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Screen

  • Film
  • Lofty Expectations: Pixar's Up plays its best card early, leaving simple summer adventure

    I told you pesky kids to stay off my porch.Early in Up-the tenth feature from the cinematic quality machine called Pixar-there's a sequence that distills all of the best that the animation powerhouse brings to filmmaking. After a brief prologue introducing us to a pair of simpatico kids named Carl and Ellie in the 1930s, we watch without a word of dialogue as the childhood friends become sweethearts, then follow them through 50 years of married life. As Up moves into its primary storyline, that's the challenge co-writer/director Pete Docter (Monsters, Inc.) faces. In the present day, Carl (Edward Asner) is now a curmudgeonly septuagenarian, living alone in his house while high-rise development goes on around him. Facing the prospect of life in a retirement home, Carl instead sends a massive cascade of balloons through his chimney, launching the house into the air with a plan to head to a remote South American jungle There's also an unexpected hitchhiker: Russell (Jordan Nagai), a young Wilderness Explorer who didn't take the hint that Carl didn't want to be helped across the street.
  • Film
  • Enliven Up!: Twisting pretzel regime needs a boost

    Filmmaker and yoga enthusiast Kate Churchill had a goal for her documentary: find a novice yoga student and give him six months to transform physically and spiritually through yoga. She picks Nick Rosen, a rock climber/journalist whose father is a corporate lawyer and mother is a shaman healer. She introduces Nick to many of the American "Baskin Robbins choices" of yoga, and then takes him to India to learn directly from the great masters. Enlighten Up! skims the surface of every encounter, not to mention yoga in general. And the by-the-numbers documentary has its moments, but not enough of them. Beginning with talking head testimonials from internationally known yoga instructors who explain that there are exceptions and contradictions to all rules, it briefly cuts back and forth with mixed messages and innuendoes instead of information. It's easy to tell from the first five minutes that Nick isn't going to get it. Even as every single spiritual guru tells him that "the brain is not the boss," "don't dwell on thoughts," "keep practicing yoga and let it happen," Nick constantly resists and stonewalls. While the focus is on Nick the skeptic, the narration amateurishly switches between Nick and Kate, with both figures having dramatic moments. Thanks to Kate's off-camera remarks and input, it's obvious she is being affected by the events in the film. But behind the scenes, she proves to be more distracting than beneficial.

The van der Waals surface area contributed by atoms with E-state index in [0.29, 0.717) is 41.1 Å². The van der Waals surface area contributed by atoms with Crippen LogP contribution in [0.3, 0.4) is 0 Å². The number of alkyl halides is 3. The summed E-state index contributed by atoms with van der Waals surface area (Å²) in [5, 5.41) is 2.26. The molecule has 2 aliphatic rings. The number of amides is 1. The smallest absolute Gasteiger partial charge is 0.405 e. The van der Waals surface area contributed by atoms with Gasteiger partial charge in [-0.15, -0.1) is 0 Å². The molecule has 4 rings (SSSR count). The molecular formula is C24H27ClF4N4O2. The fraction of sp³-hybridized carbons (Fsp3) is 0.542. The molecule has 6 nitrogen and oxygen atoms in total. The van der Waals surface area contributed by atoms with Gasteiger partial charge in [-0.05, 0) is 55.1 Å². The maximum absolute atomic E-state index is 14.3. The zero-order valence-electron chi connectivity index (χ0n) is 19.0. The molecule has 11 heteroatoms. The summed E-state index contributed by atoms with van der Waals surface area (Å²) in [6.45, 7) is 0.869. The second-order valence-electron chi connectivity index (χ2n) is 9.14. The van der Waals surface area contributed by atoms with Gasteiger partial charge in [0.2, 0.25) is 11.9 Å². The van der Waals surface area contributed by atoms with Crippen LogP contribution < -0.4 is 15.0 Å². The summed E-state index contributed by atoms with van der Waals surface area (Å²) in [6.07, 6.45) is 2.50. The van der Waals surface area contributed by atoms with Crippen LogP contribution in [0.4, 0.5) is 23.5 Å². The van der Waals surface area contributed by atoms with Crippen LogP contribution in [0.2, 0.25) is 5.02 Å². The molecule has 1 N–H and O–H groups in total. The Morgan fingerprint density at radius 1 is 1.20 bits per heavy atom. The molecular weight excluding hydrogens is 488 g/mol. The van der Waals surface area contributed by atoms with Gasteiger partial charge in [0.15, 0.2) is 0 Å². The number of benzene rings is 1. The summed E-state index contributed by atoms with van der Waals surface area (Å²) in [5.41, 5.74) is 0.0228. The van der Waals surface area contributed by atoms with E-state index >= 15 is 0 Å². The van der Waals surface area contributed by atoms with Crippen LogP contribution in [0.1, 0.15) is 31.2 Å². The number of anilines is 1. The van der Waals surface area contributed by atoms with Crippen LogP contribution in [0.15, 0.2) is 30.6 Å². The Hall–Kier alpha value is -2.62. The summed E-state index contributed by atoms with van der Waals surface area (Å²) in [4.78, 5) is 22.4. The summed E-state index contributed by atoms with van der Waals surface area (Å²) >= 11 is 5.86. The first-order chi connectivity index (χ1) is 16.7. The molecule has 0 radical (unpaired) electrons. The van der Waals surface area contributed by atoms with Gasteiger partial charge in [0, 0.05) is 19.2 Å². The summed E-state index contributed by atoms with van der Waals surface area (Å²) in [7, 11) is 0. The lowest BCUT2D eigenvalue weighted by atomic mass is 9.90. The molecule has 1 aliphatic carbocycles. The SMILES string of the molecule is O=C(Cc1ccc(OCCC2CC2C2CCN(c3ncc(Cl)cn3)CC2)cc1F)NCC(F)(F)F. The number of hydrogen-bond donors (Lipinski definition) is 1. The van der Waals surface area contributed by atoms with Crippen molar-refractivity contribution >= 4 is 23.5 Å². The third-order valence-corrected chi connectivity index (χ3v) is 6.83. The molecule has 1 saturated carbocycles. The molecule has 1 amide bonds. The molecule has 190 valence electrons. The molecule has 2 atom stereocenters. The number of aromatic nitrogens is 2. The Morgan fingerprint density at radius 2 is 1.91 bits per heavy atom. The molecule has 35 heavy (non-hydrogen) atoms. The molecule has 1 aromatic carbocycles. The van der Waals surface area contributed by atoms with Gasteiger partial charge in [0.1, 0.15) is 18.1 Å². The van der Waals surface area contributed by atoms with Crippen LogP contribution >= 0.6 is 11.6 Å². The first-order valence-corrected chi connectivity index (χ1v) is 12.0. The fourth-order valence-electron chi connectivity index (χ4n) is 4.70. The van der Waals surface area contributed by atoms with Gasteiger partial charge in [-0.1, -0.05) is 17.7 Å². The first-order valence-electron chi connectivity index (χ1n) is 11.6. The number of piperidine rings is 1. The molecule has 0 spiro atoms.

• Film Events
  • Bikini Kill: The first deliberate attempt to lower the bar

    MEETING TRANSCRIPT: Head Corporate Communications D3Publisher of America Inc.; Head Tamsoft Marketing Translate from Japanese original by global corporate communications (Intern G. Haku) "See. Kind of skimpy cowboy showgirl Amazon outfit." "In heels." "Yes, in heels. And in 3D! But options. See... silvery single-thread thong. Also schoolgirl outfit. All options. And then the zombies arrive and then 'Point Get'!" "She's a panting schoolgirl getting chased by zombies?" "But she has the sword of blood for killing the zombies. See the zombie legs totter towards her! And yet she will slay them mercilessly!" "So sort of a Castlevania meets, I don't know, Showgirls?" "Yes, showgirls! And show girls taking the strong and interesting route to power. Young girl power. They demonstrate joyous power." "She's pretty joyous. She's jiggling a lot." "She fights the hulk of quivering blood."
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Music

  • Sound Stories & Interviews
  • CD Review: Mostly Mostest

    The Mostest Masala Mostest If you think that the Mostest is essentially the collective name of anyone who plays in any capacity of Bend's roots music scene, well, you're not far off. The collective, captained by all-around music man Mark Ransom, has long rotated a slew of musicians in and out of its lineup, keeping what appears to be an open-door policy to its membership, culminating in live performances in which the stage looks as crowded as the cover of Sgt.
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  • Sound Stories & Interviews
  • Beyond Sonic Intentions: Heavyweight Dub Champion finally unleashes its second brain-bending album